Monday, November 26, 2012

homemade pot pies

I live in a town that is about 1000 miles away from the town where my parents live, and I have a lot of friends who also live far away enough from their families, and so it's become a Thanksgiving tradition for me to invite to Thanksgiving dinner whomever has not left our town for their home town, and this year I made homemade pot pies for them.  I made one turkey pot pie and one veg pot pie.  I baked them in 10 inch cast iron skillets, and I did not par bake the crusts.  I'd been wondering for several days if I should par bake the crusts, and by the time it came to bake these homemade pot pies I'd decided that, no, I should not par bake the crusts.  The crusts came out great.  I used the pate brisée recipe in the Joy of Cooking.       

  
I mixed the dough in the food processor, tapping the pulse button to cut the fat (butter and shortening) into the flour.  It worked well.  By the time that the water had been added to the dough and the dough had been formed, I could tell, despite my small amount of experience with pastry dough, that the dough had come out right, which is to say that you should go ahead and use the food processor to save yourself some time.  Just be sure that you don't over-pulse.


To make the filling for the turkey pot pie, I steamed some carrots, celery, and potatoes, and added them to the turkey that I had roasted the night before.  I did not roast an entire turkey.  I roasted one drum stick and two wings.  I also made turkey stock (for the gravy) with a turkey back.  You can cook your turkey in whichever manner you prefer; but whichever manner that is, you should be sure to save the fat and also be sure to make turkey stock.  Commercially produced pot pies never have enough gravy in them, so making them at home is one way to actually eat a delicious pot pie.  A big part of that deliciousness is obviously the gravy, so make a lot of it and dump it over your uncooked pot pie with abandon.  You're not trying to become as thin as a rail.  You're trying to make something that tastes amazing.  So don'g be crazy! Go gravy!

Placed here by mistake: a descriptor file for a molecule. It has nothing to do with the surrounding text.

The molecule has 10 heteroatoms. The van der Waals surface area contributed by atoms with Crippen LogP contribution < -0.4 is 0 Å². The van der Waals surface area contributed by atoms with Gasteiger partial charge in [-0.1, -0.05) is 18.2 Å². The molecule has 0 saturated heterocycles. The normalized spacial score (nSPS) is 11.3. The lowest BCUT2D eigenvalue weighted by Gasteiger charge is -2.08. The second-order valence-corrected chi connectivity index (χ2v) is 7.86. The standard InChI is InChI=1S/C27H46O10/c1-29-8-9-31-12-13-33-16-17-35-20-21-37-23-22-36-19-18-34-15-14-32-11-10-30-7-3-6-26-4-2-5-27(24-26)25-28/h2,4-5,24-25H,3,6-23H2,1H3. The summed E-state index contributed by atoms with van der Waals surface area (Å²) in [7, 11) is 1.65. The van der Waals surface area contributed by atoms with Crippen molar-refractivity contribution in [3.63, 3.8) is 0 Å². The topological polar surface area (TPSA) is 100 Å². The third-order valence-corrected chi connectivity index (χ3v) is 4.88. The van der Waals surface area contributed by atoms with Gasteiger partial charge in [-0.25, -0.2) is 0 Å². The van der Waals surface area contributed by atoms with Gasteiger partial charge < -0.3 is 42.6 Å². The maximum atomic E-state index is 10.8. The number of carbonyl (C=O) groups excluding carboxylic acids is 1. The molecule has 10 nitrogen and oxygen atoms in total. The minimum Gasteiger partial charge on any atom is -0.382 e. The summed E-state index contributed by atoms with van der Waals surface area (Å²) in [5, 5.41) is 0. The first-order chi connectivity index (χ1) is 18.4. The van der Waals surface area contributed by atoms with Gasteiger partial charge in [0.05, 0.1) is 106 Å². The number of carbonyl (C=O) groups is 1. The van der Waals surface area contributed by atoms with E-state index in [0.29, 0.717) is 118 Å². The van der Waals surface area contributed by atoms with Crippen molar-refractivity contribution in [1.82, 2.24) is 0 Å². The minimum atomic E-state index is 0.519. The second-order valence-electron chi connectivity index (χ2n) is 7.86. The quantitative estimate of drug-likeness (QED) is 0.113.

I should say two things: I had help making these homemade pot pies, help assembling them, help making and rolling out the dough, and help thinking about how to go about making them.  So that's one thing.  The other is that we forgot to brush the dough with milk before baking the pot pies, and so our top crusts came out a lot harder than one might desire, a small problem that ceased to be a problem when reheating these pot pies as leftovers.  Long story short: if you want a softer crust, brush the dough with milk before baking the pies.

  
In the end, I made too much food.  The next day, I also made promises to make less food next year.  I know that Thanksgiving is partly about an over-abundance of food (and side dishes), but I would like to see a Thanksgiving table with a trimmer menu.  I think one only needs the main course and a few important side dishes.  A very do-able and sophisticated turkey day menu would look like this:

Turkey pot pies 
Stuffing
Mashed Potatoes
Winter squash or other root vegetable 
Brussels sprouts or other seasonal green veg
Cranberry jelly 
Pie
Coffee

That alone is enough to keep at least one cook busy for at least two whole days.  It isn't really necessary to make a million other sides, though there is probably something to be said about this over-abundance, and there is definitely something to be said about guests arriving at your door, each with a hot, foil-covered side in their gloved hands.




3 comments:

gspot said...

That pate brise recipe is the only one you'll ever need, it is DO' BOMB FO SHO!

Cheers.

Dr. Crowbar said...

I now hunger for pot pies.

hilary said...

oh god this looks good. feeling very hungry looking at these photos in a wee hour